The biggest difficulty in this context is proving what was said prior to the animal being sold. That's why it is always advisable to get descriptions in writing from the seller.
The same rules would apply in the context of animals being sold through marts or sales. It is likely that the display of a description of an animal on a mart board will amount to an enforceable term of the contract and should the animal not match the description, then the purchaser would be entitled to a refund (this is subject to the rules of the mart).
A more complicated situation arises in the context of animals which are sold for a particular purpose - for example, a 'breeding' bull or heifer. By selling an animal described as a 'breeding' animal you are effectively stating that the animal is suitable for breeding and therefore healthy and fertile.
If an animal later turns out to suffer from genetic infertility the purchaser would have a right to return the animal to the seller and seek a refund. However, if the animal becomes infertile as a result of, for example, an injury or disease after the sale, then the purchaser has no entitlement to a refund from the seller.
The more difficult issue in the context of 'breeding animals' is proving whether the infertility came about before or after the sale. This creates a difficulty for both parties and can result in legal proceedings.
Until there is some resolution of the matter through legislation or otherwise, the advisable action is to have the animal tested for fertility prior to sale and both parties should agree on the tester. This would provide a level of security for the seller and also the purchaser.
However, the case of extremely conditioned bulls prior to sale may still cause a problem for purchasers when they find that the bull's fertility is effected by loss of condition after sale. Physical inspection of the animal at the time of sale is also important to pick up on any injuries an animal may have.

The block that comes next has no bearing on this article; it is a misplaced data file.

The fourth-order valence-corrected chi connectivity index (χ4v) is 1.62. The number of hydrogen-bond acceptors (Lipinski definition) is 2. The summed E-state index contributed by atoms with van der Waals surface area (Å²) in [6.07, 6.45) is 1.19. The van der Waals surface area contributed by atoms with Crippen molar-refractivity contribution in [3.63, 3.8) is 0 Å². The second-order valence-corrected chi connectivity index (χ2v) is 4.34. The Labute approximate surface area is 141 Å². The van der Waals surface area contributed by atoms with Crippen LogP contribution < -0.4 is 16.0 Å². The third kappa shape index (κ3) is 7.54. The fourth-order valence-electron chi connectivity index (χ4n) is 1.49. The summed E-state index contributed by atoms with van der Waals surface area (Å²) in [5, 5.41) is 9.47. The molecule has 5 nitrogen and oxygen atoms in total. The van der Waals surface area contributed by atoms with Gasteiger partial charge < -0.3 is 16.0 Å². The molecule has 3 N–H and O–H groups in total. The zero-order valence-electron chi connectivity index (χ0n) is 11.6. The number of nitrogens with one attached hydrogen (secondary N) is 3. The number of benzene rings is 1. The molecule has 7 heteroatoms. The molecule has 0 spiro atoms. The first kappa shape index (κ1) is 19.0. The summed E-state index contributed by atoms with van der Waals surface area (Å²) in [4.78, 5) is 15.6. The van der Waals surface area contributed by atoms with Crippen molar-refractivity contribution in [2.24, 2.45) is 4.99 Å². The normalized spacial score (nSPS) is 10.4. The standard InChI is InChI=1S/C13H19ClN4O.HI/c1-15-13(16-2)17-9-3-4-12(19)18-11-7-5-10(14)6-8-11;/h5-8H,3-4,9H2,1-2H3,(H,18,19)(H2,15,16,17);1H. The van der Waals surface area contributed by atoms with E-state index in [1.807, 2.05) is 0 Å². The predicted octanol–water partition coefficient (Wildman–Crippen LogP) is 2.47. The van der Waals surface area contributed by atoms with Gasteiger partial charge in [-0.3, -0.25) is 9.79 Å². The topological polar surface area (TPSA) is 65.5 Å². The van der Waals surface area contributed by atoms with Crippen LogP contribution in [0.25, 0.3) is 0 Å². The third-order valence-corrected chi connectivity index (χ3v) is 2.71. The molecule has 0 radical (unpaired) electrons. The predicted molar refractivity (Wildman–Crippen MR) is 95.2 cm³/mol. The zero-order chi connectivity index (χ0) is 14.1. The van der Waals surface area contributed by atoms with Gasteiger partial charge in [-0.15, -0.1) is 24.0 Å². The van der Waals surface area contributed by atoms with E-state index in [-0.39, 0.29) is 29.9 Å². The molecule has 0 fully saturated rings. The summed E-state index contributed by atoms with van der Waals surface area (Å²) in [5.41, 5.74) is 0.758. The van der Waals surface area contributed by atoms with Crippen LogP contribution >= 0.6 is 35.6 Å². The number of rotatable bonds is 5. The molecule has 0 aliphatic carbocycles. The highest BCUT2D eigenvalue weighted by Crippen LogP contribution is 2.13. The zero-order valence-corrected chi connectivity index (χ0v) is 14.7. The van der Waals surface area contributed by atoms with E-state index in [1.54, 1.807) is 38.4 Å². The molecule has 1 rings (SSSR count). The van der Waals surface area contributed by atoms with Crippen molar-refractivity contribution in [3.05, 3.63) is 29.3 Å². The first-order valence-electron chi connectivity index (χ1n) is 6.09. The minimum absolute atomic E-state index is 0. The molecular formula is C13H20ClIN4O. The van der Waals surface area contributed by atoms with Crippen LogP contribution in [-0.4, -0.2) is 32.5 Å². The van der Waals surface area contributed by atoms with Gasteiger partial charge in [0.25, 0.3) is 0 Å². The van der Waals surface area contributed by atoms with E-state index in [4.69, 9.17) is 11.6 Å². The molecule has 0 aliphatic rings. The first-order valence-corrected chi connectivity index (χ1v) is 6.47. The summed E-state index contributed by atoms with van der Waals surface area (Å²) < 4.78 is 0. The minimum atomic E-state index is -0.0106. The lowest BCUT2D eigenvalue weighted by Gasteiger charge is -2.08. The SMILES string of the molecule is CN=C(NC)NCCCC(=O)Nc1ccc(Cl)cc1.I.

There are many stories being spun in the agricultural sector about sellers being liable for large scale damages particularly in the case of breeding animals not performing after sale.
It is essential that a buyer who finds that a purchased animal is not performing as it should, does everything reasonably within their power to keep their losses to a minimum. For example, if a bull is not putting female animals in-calf and they are all repeating then the farmer should seek an alternative method of putting the animals in calf like AI or another stock bull.
What the courts consider a reasonable period of time before the purchaser identifies that a bull is not performing varies from case to case.
In assessing damages, the Courts tend to look at the general performance of such an animal and the profit that would ordinarily have been made had the animal performed as it should. The purchaser is then awarded compensation for this amount. For example, if a farmer suffered a two-month delay in getting his animals in calf then the level of damages would likely amount to the loss of profits resulting from the calves being two months younger at sale.
The biggest issue facing purchasers and vendors is legal costs. In many cases, the potential legal costs could far exceed the loss of the animal's value.
*This article is intended as a general guide and you should seek independent legal advice in relation to specific circumstances.
Theresa Murphy is a barrister based in Co Galway